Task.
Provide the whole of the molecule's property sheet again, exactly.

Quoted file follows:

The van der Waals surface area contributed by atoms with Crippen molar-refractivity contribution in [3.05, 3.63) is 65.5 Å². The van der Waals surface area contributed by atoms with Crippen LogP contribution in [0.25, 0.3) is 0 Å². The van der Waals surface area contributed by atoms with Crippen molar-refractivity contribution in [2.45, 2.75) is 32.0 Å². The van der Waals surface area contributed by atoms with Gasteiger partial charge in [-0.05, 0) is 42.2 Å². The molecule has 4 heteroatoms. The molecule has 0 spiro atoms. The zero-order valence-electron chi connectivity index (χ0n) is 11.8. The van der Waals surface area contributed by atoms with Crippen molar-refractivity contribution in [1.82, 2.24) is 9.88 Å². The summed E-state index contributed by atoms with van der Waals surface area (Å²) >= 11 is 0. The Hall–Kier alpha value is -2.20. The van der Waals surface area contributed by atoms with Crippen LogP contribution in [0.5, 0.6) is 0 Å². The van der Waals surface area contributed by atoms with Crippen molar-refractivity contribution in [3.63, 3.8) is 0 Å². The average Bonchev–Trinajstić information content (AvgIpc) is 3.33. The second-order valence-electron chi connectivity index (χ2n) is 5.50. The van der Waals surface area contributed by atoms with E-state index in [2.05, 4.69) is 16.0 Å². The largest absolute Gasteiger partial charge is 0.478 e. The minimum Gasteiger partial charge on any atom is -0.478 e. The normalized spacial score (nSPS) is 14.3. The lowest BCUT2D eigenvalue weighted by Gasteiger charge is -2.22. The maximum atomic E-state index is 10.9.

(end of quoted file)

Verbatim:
The van der Waals surface area contributed by atoms with Crippen molar-refractivity contribution in [3.05, 3.63) is 65.5 Å². The van der Waals surface area contributed by atoms with Crippen LogP contribution in [0.25, 0.3) is 0 Å². The van der Waals surface area contributed by atoms with Crippen molar-refractivity contribution in [2.45, 2.75) is 32.0 Å². The van der Waals surface area contributed by atoms with Gasteiger partial charge in [-0.05, 0) is 42.2 Å². The molecule has 4 heteroatoms. The molecule has 0 spiro atoms. The zero-order valence-electron chi connectivity index (χ0n) is 11.8. The van der Waals surface area contributed by atoms with Crippen molar-refractivity contribution in [1.82, 2.24) is 9.88 Å². The summed E-state index contributed by atoms with van der Waals surface area (Å²) >= 11 is 0. The Hall–Kier alpha value is -2.20. The van der Waals surface area contributed by atoms with Crippen LogP contribution in [0.5, 0.6) is 0 Å². The van der Waals surface area contributed by atoms with Crippen molar-refractivity contribution in [3.63, 3.8) is 0 Å². The average Bonchev–Trinajstić information content (AvgIpc) is 3.33. The second-order valence-electron chi connectivity index (χ2n) is 5.50. The van der Waals surface area contributed by atoms with E-state index in [2.05, 4.69) is 16.0 Å². The largest absolute Gasteiger partial charge is 0.478 e. The minimum Gasteiger partial charge on any atom is -0.478 e. The normalized spacial score (nSPS) is 14.3. The lowest BCUT2D eigenvalue weighted by Gasteiger charge is -2.22. The maximum atomic E-state index is 10.9.